Supplemental Security Income (SSI) is a federally administered income supplement program. The funds from SSI are generated by general tax revenues, as opposed to Social Security taxes. The SSI program was put into place as a way to provide financial assistance to the aged, blind, and disabled who have lower income levels or no income at all. SSI distributes cash payments for qualifying individuals to cover basic needs such as food, clothing, and shelter. There are, however, very specific requirements that must be met in order for a person to qualify for SSI.
Can Children Qualify for SSI?
Yes, SSI is available to children who meet both the disability requirement and the limited income requirement imposed by the Social Security Administration (SSA). In order to be eligible for SSI benefits, a child must either be disabled or blind. If the child is below the age of 18, a disability means that the child has a medically determinable physical or mental impairment that results in severe functional limitations. These impairments must have lasted or are predicted to last for at least 12 consecutive months or are expected to be fatal. If the child is blind, this means that he or she falls under the same definition of “blind” that is used for adults. There is no duration requirement for SSI benefits available to children deemed to be blind.
For SSI benefits, there is always an income requirement. This is true for both adult and child applicants. To qualify for SSI benefits, you must fall below an established income level. This is because the program is intended to support those individuals with limited or no income and financial resources. If the child is under the age of 18, is unmarried, and resides with his or her parents who do not receive SSI benefits, then the SSA may include part of the parents’ income as though they were available to the child for the income calculation purposes. Furthermore, the SSA may also include a portion of a stepparent’s income if the child lives with a parent and a stepparent. This process of allocating income to the child is referred to as “deeming.” The SSA will also make deductions for the deemed income. The deductions will be subtracted and the SSA will use the remaining amount to see if the child fulfills the income requirements of the SSI program.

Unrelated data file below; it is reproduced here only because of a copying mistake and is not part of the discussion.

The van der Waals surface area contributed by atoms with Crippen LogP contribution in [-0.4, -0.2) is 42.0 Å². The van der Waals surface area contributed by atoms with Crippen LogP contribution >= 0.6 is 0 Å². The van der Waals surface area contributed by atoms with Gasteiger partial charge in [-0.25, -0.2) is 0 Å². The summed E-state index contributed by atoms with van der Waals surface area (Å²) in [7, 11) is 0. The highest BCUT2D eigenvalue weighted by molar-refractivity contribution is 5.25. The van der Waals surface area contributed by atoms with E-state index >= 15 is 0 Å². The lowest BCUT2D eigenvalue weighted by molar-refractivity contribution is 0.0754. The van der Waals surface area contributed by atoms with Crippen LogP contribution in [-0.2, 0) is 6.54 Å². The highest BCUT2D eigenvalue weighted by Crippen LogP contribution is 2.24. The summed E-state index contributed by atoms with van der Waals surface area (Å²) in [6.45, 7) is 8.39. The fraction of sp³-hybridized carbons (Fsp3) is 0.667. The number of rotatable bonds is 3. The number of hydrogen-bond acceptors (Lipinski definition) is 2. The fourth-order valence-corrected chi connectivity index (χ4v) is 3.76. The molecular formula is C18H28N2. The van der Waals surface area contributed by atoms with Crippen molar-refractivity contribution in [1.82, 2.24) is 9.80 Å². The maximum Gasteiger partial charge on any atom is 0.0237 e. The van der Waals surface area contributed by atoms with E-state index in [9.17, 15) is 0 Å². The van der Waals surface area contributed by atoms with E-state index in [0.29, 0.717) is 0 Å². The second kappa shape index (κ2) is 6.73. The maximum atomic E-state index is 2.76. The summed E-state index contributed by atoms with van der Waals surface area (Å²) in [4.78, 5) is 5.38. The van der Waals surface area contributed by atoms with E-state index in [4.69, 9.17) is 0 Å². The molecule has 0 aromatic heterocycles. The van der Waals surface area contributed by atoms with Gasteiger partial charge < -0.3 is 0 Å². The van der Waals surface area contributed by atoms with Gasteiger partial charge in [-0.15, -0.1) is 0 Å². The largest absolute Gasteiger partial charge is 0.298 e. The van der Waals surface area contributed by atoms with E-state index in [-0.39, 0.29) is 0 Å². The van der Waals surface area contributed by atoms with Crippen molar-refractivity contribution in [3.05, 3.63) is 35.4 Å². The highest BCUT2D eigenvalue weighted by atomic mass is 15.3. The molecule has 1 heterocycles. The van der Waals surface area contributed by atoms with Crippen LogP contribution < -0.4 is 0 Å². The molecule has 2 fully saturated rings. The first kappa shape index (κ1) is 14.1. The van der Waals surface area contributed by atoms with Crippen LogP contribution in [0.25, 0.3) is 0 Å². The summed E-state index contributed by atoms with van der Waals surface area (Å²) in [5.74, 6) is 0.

After the child turns 18 years of age, he or she will need to qualify for SSI as an adult. The adult definition of disability can vary from that applied to child applicants. The income of the individual;s family will no longer be counted when calculating the income and resources available to the applicant. If the applicant does receive food and shelter from parents, however, the SSA may still lower the monthly disability payment as a result.
Social Security Disability Attorney
The disability programs administered by the SSA, such as SSI and SSDI, provide critical financial benefits to those individuals in need across the U.S. Accessing benefits can often be difficult and confusing. That is why the Disability Advocates Group is dedicated to serving our clients by providing dependable legal guidance regarding SSI and SSDI. We will answer your questions and help you get those SSA benefits you need. Contact us today.